Choosing between LiFePO4 and Lead Acid batteries for solar systems requires considering efficiency, lifespan, and environmental impact.
Where lithium-ion batteries are used
Lithium-ion batteries offer versatility and durability, making them a standout choice. They excel in both off-grid and grid-tie setups due to their high energy density and flexibility. Lithium-ion batteries are not only well-suited for off-grid solar systems but also for on-grid applications where energy storage, load shifting, and peak shaving are crucial.
Moreover, lithium-ion batteries, like LiFePO4/LFP and LiNiMnCoO2/NMC, offer enhanced safety features compared to lead-acid batteries. They provide longer lifespans, deeper discharge capabilities, and require minimal maintenance. This adaptability across various scenarios, combined with their robustness, positions lithium-ion batteries as a preferred option for energy storage needs, ensuring reliable and efficient power supply.
Where lead-acid batteries are used
Lead-acid batteries find their niche in off-grid solar installations and backup power systems. Their cost-effectiveness and reliability make them a popular choice for these applications. However, their limited depth of discharge and maintenance requirements can be drawbacks.
What size of solar batteries for my inverter?
Configure the battery for the inverter mainly considering the following three factors:
- Power Autonomy Duration
- Total Load Consumption and Inverter Efficiency
- Battery Voltage Compatibility and Depth of Discharge
Power Autonomy Duration
Power autonomy duration refers to the length of time a backup battery can sustain power supply during a blackout. You can choose different backup durations according to your needs, such as 4 hours, 8 hours, and so on. Make sure to select an appropriate backup duration based on your specific situation to meet your energy requirements.
Total Load Consumption and Inverter Efficiency
When considering the purchase of a solar inverter, you need to take into account the total power consumption of the loads expected to be powered by the solar system.
Additionally, you should consider the inverter's efficiency, as there is energy loss when the inverter converts the direct current from the solar cells into usable alternating current.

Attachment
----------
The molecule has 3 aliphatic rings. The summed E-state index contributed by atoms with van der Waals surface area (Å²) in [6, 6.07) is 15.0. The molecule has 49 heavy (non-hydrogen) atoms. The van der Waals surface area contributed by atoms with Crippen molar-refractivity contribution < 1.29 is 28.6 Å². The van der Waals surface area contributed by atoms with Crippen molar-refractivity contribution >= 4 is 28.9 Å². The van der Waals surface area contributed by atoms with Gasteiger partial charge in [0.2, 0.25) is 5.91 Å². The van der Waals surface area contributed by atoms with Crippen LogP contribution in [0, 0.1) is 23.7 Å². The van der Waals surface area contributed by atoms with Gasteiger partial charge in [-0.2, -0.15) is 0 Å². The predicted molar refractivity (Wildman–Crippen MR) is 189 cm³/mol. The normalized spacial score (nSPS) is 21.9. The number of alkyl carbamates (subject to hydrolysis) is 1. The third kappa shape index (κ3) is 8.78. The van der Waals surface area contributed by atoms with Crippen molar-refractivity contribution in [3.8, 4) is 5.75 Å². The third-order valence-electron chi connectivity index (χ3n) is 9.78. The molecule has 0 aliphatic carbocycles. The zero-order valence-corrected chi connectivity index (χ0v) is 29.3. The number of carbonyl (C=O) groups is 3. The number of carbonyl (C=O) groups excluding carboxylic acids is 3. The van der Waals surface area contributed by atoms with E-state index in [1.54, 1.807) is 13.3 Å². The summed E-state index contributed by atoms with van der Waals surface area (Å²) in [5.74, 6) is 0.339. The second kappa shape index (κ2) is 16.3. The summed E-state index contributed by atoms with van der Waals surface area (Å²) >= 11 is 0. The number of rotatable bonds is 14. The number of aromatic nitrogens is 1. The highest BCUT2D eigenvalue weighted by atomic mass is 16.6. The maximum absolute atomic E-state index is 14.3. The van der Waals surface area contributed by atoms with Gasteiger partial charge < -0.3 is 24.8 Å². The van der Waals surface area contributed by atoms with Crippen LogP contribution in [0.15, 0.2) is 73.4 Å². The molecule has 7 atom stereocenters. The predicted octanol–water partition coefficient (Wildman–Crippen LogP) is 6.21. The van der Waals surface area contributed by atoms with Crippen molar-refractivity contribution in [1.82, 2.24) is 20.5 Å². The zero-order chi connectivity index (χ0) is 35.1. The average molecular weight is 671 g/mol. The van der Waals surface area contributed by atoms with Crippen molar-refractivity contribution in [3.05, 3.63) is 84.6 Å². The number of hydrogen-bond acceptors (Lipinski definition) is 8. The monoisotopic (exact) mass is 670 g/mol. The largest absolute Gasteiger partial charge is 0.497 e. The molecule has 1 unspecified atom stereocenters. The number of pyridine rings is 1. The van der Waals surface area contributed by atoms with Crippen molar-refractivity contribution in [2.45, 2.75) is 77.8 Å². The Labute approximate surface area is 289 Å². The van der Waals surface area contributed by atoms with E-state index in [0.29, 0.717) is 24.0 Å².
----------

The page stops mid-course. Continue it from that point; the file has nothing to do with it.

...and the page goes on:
To ensure that the battery can fully support the load during a power outage, you need to add the total power consumption of the load to the energy lost during the inverter's conversion process.
Total Required Power = Total Load Power + Inverter Rated Power * (1 - Inverter Efficiency)
Taking a 3000W inverter with 95% efficiency as an example, assuming a total load power of 3000W, the calculation is as follows:
Total Required Power = 3000W + 3000W * (1 - 0.95) = 3150W
Battery Voltage Compatibility and Depth of Discharge
When selecting batteries, it's important to ensure that the chosen battery's rated voltage is compatible with the inverter and matches the system voltage.
Additionally, the depth of discharge is a critical consideration. Depth of discharge refers to the percentage of the battery's capacity that can be discharged without damaging the battery itself.When choosing a battery for a solar system, it's crucial to select the best deep cycle battery for optimal energy storage and long-term performance.
Assuming the selected battery has a rated voltage of 48V and a depth of discharge of 80%, it means you can use 80% of the battery's capacity to support the loads without damaging the battery. Based on the calculated total power, if the battery backup time is 4 hours, you can calculate the required battery capacity in kWh:
Required Battery Capacity (kWh) = Total Power (kW) × Battery Backup Time (hours) / Depth of Discharge
Required Battery Capacity (kWh) =3.15 kW × 4 hours / 0.8 = 15.75 kWh
Typical battery capacity is measured in ampere-hours (Ah) and represents the amount of energy a battery can discharge at a rate of one ampere over one hour.
To converter kilowatt hours into ampere hours, you should divide the kilowatt hours by the voltage and then multiply the result by 1,000.
Required Battery Capacity (Ah) = kWh * 1000 / Battery Voltage (V)
Given a battery voltage of 48V:
Required Battery Capacity (Ah) = 15.75 kWh * 1000 / 48V ≈ 328.125 Ah
Once you have the battery capacity in Ah, you can determine the required number of batteries based on the market battery specifications.
Taking all these factors into consideration will allow you to better plan and configure your backup power system to meet your energy needs while ensuring system reliability and efficiency. When selecting specific equipment and parameters, it's advisable to consult with professional energy system engineers for more detailed and personalized advice.